Authors: Nicole Margot Spencer
Nicole Margot Spencer
New York Bloomington
Copyright © 2010 by Nicole Margot Spencer
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Certain characters in this work are historical figures, and certain events portrayed did take place. However, this is a work of fiction. All of the other characters, names, and events as well as all places, incidents, organizations, and dialogue in this novel are either the products of the author’s imagination or are used fictitiously.
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ISBN: 978-1-4502-4410-7 (sc)
ISBN; 978-1-4502-4412-1 (ebook)
ISBN: 978-1-4502-4411-4 (dj)
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iUniverse rev. date: 7/28/2010
For my sweet Cathie
Civil war raged in England in 1644, the country consumed by Parliamentary and Royalist clashes. In his sweep through Lancashire in May of that year, Prince Rupert of the Rhine lifted a long-standing Parliamentary siege against a fortified house which had been ably defended by a woman.
No one slept this cold, spring morning. Like mist, expectancy hung in the air.
Beyond the gate towers the last siege cannon was hauled off the field. The distant, high-pitched squeal of those massive wheels grated on my nerves. Since that cursed gun had stopped booming, silence had settled uneasily over Tor House. Even the rain had stopped.
Not trusting Colonel Rigby, who had been at our gates for three bitter months, I stood on the roof of the watch-tower, that tall, square jewel in the house’s crown, to witness the departure of the besieging Roundheads for myself. The event was a blessing, still I trembled in the wake of this change. But then, I had never been one to deal well with the new or the unknown.
I left my shelter under the roof stair’s arched entry, my skirts whispering around me, until I came to an available crenellation in the battlement. The outer walls were limned gray by the light of early dawn. Below me, the mansion sprawled within its inner walls. Touches of light from countless windows on the ivy hung walls and around the many towers reflected blearily onto the rain-soaked ground.
Uncertain whether or not I yet dared go down to the great hall, I rubbed my shaking hands in nervous anticipation. It was almost time and so much was at stake. At eighteen, I was the heiress of Tor House, yet I was no more than a convenient pawn, my precious home stolen from me by the very relatives who should defend my rights.
Urgent boot steps pounded up the stone stairs behind me and out onto the roof. I turned and looked up into a dynamic masculine face I had never seen before, a face that carried a distinctly irritated expression. Our eyes connected, and something startling moved between us. I stared at the stranger, open-mouthed. At sight of his long, red hair, I stepped back.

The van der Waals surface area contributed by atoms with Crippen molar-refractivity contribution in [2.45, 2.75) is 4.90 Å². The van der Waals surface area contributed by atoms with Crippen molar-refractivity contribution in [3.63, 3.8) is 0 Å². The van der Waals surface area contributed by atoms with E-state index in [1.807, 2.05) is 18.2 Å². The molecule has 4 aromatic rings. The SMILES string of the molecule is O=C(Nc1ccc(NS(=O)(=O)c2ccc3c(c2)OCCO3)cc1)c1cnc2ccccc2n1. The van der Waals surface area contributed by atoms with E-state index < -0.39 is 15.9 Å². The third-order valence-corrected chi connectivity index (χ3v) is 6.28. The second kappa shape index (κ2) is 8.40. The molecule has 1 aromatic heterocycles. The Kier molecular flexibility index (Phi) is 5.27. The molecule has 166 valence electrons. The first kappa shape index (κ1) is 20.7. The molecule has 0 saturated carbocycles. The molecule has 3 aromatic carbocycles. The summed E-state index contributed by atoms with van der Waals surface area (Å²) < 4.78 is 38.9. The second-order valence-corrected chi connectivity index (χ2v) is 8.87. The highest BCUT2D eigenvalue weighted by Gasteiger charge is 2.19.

The stranger’s eyes widened. In the gray light of dawn, he looked me up and down. His full-lipped mouth parted slightly, as though he, too, were mortally astounded. Quite tall and square-jawed, he wore a quality buff coat under his breast plate and bandolier. Thigh-high, heavy leather boots, holstered pistols, and the bridle gauntlet on his left hand and forearm marked him as a cavalry man just out of the saddle.
I nodded hesitantly, uncertain of this apparition’s intentions. He bowed, big, plumed hat held across his midriff in salute. When he regained his full height, he extended a gloved hand.
“Come with me.”
I moved beyond his reach. Frantic thoughts ran through my mind. With his heathen hair and burring accent, he could be a rogue Scot. Was he masquerading as a Royalist? In collusion with the enemy? I stepped back to the parapet wall and clenched my shaky hands together. Kidnapping? An attempt to broach Tor House by ransom?
A dread thought occurred to me. My lower lip began to quiver, and I pressed my lips together to stop it. Kidnapping and murder would, in fact, be a quick way to eliminate my claim to Tor House. But this man, Scot or no, whose face softened at my terror, did not seem of that ilk.
I stood poker-straight, attempted a severe look, and studied him. A sudden wild urge to turn and run fluttered over me, but I forced myself to remain. The man was powerfully built, with exceptionally broad shoulders. My gaze returned to my useless hands. I pulled my thoughts together and poured my frustration into my words.
“Why would I go anywhere with you? You, with your highlander’s brogue. I will not leave my home.”
I glanced around and behind him, but no one was on the roof, where earlier it had swarmed with house soldiers and cannon crews. Cannon shot remained stacked along the parapet. The smell of hot metal from the shot brazier still wafted about. I searched the area frantically and finally recognized an old gunpowder ladle, its wooden shaft broken, lying half hidden in the shadow at the base of the parapet.